From post-it notes to privacy filters and floating concrete: PCR tours 3M's Innovation Centre

What other products does 3M have – and what does its business focus on?
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The average person comes into contact with a 3M product 17 times a day, as the company has manufactured over 60,000. But other than its well-known post-it notes and screen privacy filters, what other products does 3M have – and what does its business focus on? Dominic Sacco explores 3M’s Innovation Centre to find out more…

When you see the 3M logo, what do you think of? We’ll be honest – for me it was just post-it notes and privacy filters. That was up until my visit to the firm’s impressive new UK head office in Bracknell, however, which opened in September 2014.

While there’s solid demand for these products (resellers can make between 20 to 40 margin points on sales of privacy filters on average), 3M has some 60,000 products in total, leaving me puzzled as to what they could be.

After stepping into 3M’s Innovation Centre, I’m greeted by a set of circular reflective panels in a large, dark room. I step forward and the panels light up in a flourish of different colours. Walk around them and take a look from a different angle, and the colours change completely. It’s a type of special reflective sheeting used on objects like road signs.

As I walk around the room, other lights switch on, highlighting different products and areas. There’s a screen on the right playing an intro video to 3M’s business.

I learn that it operates in 70 countries, generated just shy of $31.8 billion in worldwide sales during its most recent financial year (with $1billion coming from the UK) and has some 8,500 researchers. It’s also conscious of the environment, having prevented nearly four billion pounds of pollutants since 1975 through completion of more than 11,800 Pollution Prevention Pays (3P) projects.

Check out PCR's image gallery of 3M's Innovation Centre: 

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There are several pillars and tables highlighting all manner of inventions. To name a few there’s a film solution that increases the battery life of electronic devices, an ACCR overhead conductor used by the likes of Scottish Power to double the capacity of an existing line, dental spray and a Paint Preparation System, which eliminates the need for car paint sprayers to use traditional mixing pots.

There’s even a type of concrete that can float.

After being led into a room resembling a small science lab, I’m encouraged to pour 3M’s Novec 1230 Fire Protection Fluid (also known as ‘dry water’) onto some lit candles. As I move to tip the fluid from the test tube onto the candles, they are put out immediately before a single drop touches them, just from the vapour.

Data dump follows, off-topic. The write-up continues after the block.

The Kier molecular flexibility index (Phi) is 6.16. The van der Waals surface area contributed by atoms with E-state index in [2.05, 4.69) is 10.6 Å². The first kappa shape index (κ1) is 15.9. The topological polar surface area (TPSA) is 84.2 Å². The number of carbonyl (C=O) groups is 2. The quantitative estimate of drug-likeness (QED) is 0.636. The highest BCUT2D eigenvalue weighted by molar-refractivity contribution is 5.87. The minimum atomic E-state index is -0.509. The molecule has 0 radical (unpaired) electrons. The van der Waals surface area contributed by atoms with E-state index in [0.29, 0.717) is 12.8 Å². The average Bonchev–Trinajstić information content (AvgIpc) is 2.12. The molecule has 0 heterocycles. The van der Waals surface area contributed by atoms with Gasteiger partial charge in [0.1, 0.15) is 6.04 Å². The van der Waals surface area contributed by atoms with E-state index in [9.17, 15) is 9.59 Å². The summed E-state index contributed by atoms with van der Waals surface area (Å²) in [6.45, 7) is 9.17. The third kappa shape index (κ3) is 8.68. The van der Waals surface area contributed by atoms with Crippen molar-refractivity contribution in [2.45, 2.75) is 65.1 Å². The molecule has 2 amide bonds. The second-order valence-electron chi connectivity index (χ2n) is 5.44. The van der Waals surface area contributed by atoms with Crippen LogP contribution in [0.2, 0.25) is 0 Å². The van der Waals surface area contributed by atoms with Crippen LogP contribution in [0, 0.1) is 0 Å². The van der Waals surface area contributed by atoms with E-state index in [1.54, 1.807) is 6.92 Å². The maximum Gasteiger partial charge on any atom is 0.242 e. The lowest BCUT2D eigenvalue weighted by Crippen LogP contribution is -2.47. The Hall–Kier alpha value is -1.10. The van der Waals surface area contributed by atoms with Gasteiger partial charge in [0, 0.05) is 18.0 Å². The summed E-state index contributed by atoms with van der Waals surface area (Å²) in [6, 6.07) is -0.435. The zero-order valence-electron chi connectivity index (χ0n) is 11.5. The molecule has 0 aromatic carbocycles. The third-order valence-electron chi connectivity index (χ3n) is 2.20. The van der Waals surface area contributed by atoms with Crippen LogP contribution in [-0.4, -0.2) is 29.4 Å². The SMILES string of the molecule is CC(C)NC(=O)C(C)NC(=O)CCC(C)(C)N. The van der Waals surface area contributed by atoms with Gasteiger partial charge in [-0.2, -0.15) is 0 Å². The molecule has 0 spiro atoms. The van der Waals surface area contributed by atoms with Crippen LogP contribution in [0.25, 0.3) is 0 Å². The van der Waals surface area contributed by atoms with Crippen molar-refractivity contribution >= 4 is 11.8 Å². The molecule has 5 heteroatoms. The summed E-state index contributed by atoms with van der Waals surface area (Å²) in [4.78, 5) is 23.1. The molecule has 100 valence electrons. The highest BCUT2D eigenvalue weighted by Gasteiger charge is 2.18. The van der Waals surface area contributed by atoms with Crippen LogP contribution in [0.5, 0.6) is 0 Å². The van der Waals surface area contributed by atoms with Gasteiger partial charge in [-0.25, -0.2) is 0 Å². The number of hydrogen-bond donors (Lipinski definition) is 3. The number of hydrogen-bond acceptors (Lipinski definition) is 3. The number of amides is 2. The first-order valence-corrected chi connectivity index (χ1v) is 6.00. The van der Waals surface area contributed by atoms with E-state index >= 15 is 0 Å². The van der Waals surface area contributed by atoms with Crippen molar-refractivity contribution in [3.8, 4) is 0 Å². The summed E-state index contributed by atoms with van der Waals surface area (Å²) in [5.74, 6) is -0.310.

This fluid is also used across the world to submerge datacentres and keep them cool, clean electronic devices, protect Benjamin Franklin’s library and even preserve a 24ft squid displayed in a tank at Washington’s museum of natural history.

All these innovations are reflective of 3M’s ‘15 per cent rule’, which allows staff to spend 15 per cent of their working time on their own projects. This encourages staff to take time out to come up with new ideas and products which could in turn become one of 3M’s fully mass produced goods.

So what other products are there? After 3M was founded in 1902, it went on to sell sandpaper, surgical tape, shatter-resistant window protection and more. It even made the synthetic rubber used to create astronaut Neil Armstrong’s boots, which left a footprint on the moon’s lunar dust.

In terms of tech products, today 3M has goods ranging from screen privacy filters to ergonomics such as special mice, as well as headsets and even passport scanners.

Finally, I’m shown around a mock retail store which displays a holographic store assistant, as well as a variety of 3M’s better known brands sold in shops, including its Post-it notes, Scotch tape, Command picture hanging strips and more. 

I leave the building feeling a little dumbfounded. At the start of the day I was asking myself what else 3M actually works on, but now I’m left wondering: is there anything it doesn’t make?

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